Southwinds January 2017

Page 48

Bahamas Bound – Crossing the Gulf Stream By Paula Shur After the front passed through, a rainbow appeared in Boot Key Harbor in the Florida Keys.


weathered man on an anchored sailboat flailed his arms toward the stern of our Catalina 355 as my husband, Ken, and I left Boot Key Harbor in the Florida Keys. The man shouted something at us. Acid pumped into my stomach. I feared something was wrong. The dinghy is not secured? We are dragging a line? We hit something? I hailed the shouting, waving man on the VHF. We switched down from channel 16 to 14. I responded, “Island Time on 14.” “Yeah…hey—my boat is named Island Time, too.” “We are just beginning our first crossing to the Bahamas today. You scared me.” “Have a good trip.” “Thanks.” My stomach calmed a little. I did not want anything to keep us from our much-awaited launch into the wild purple yonder of the Gulf Stream. When we arrived in Boot Key ten days prior on April 12, 2016, Ken requested a custom weather forecast from Chris Parker, Marine Weather Center Services, for our ambitious course to the Exumas. We wanted to cross from Boot Key to Chub Cay, passing by South Riding Rocks (30plus miles south of Bimini) in the daylight. From Chub we wanted to sail to New Providence, our jumping off point for the Exumas. Island Time’s average boat speed prevented her from reaching any of our destinations before nightfall. The Great Bahama Bank could turn nasty with an East wind. The scary deep Northwest Channel could become fierce when the wind opposes the tide. Chris instructed us not to delay and provided an alternate route through Great Harbour Cay in the Berry Islands. Within twenty-four hours, the north wind would return. We would need a safe harbor in the Bahamas to weather the next batch of storms. We were not ready. We needed fuel, water, food, and rest. We also needed time—to transform our Portland Pudgy dinghy into a life raft, to recharge our electronics, and to wrap our heads and our guts around the crossing. During the twelve years Ken and I cruised together, we 46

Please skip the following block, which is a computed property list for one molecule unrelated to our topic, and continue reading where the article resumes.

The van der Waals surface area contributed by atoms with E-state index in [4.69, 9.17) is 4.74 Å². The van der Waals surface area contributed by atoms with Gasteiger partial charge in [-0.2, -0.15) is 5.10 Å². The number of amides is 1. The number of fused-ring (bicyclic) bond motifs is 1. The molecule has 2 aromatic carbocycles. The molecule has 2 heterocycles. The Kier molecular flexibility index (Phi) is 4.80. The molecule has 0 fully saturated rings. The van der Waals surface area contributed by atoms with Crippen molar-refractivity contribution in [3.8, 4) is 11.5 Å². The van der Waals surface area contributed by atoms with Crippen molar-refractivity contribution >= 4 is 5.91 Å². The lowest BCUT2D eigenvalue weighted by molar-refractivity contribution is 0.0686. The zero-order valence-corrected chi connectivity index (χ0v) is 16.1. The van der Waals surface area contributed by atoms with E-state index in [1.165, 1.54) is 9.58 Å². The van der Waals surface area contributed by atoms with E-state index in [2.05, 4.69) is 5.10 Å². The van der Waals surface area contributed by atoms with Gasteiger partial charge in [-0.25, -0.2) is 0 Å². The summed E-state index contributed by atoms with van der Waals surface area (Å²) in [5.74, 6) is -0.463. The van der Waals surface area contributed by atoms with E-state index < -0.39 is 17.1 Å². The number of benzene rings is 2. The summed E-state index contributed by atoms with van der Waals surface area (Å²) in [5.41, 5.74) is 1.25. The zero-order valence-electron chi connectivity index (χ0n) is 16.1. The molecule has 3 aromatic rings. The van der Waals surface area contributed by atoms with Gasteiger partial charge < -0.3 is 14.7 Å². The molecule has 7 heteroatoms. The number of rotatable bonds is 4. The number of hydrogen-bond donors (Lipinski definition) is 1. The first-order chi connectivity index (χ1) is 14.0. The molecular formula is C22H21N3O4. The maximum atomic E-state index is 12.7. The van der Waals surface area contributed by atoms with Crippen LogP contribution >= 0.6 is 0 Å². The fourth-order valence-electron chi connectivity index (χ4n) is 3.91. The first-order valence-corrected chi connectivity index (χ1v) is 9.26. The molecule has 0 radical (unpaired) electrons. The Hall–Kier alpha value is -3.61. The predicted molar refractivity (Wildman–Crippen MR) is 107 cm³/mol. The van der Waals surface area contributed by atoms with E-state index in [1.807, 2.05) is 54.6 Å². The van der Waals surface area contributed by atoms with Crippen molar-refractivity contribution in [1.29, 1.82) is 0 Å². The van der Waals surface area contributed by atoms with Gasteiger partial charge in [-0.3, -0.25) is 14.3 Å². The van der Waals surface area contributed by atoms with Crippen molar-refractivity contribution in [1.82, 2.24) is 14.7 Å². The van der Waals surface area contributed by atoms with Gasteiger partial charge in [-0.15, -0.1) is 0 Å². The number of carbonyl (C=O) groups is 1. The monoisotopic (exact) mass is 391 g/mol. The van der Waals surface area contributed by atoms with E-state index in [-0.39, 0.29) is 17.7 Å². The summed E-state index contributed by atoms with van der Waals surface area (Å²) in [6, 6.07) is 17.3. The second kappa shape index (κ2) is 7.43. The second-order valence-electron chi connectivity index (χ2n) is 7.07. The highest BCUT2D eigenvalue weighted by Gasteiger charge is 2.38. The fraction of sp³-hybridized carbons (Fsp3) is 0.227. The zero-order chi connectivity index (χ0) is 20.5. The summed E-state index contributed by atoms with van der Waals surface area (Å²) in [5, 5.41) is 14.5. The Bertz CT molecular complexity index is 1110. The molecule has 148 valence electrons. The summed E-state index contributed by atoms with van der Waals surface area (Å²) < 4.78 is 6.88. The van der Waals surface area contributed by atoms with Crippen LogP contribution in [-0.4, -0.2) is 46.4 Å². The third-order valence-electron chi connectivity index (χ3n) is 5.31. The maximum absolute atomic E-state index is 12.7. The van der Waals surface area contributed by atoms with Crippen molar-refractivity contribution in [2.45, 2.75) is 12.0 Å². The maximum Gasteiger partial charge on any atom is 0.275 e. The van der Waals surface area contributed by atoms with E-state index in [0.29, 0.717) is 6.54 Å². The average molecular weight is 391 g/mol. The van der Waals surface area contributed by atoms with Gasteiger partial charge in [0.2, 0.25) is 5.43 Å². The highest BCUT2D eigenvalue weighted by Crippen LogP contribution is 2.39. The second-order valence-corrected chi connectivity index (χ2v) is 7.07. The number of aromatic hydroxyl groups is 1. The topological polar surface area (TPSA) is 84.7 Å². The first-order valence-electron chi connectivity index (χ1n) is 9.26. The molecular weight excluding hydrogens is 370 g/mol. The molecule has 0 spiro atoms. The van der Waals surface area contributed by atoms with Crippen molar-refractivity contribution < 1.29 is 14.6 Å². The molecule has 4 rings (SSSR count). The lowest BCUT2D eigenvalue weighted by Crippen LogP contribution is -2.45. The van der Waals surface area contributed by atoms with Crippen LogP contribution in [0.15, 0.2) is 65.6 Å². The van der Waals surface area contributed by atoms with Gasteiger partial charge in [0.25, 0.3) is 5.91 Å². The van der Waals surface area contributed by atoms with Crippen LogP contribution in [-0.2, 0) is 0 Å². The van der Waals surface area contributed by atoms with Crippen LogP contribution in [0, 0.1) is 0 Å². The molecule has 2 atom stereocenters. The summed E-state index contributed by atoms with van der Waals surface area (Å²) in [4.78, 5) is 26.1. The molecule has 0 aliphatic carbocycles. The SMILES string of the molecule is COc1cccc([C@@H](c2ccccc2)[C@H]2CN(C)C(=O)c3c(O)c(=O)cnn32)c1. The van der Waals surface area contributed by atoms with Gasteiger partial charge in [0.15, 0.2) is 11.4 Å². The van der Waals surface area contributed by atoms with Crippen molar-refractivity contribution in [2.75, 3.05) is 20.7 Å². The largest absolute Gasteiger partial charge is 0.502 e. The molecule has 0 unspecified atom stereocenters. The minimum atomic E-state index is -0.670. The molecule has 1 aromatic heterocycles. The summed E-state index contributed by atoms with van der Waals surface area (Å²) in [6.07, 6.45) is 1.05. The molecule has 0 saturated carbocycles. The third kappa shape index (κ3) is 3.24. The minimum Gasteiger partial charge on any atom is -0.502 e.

January 2017


learned to trust our guts. We made decisions that gave our guts warm fuzzies, those pleasant, calming feelings. Rushing to the Bahamas without proper preparation filled our guts with cold pricklies. We did not have a schedule. Our 15-page boat inventory included a float plan with possible stops and probable dates, but no rigid schedule. Neither of us had to return by a set date, one of the many benefits of retirement. We notified Chris Parker we would wait. The mooring field with its helpful, knowledgeable staff and eclectic mix of friendly boaters was a wonderful place to be stuck while the north wind howled. We dinghied to Sombrero Beach for a refreshing dip. We ate obligatory, over-rated lobster Reubens and watched the sunset at Keys Fisheries. We filled up our fuel and water tanks. We provisioned at Publix. To pass the time during our wait in Boot Key Harbor, I practiced driving our sunset-yellow Portland Pudgy. As I was tying up to the dinghy dock on the sixth day, a seasoned salt called over to me. “Can I ask you sumthin’?” “Sure.” “How come your husband has to sit in the forward seat with his arms crossed and a scowl across his face?” I burst out laughing. The old salt had watched us for over a week. I had not noticed Ken’s curmudgeon look when I drove. We renamed the forward seat the Curmudgeon Seat. “Where are you headed?” we were asked. “The Bahamas.” “Best advice I can give you, avoid the Bahamas or at least just go on through.” “Why?”

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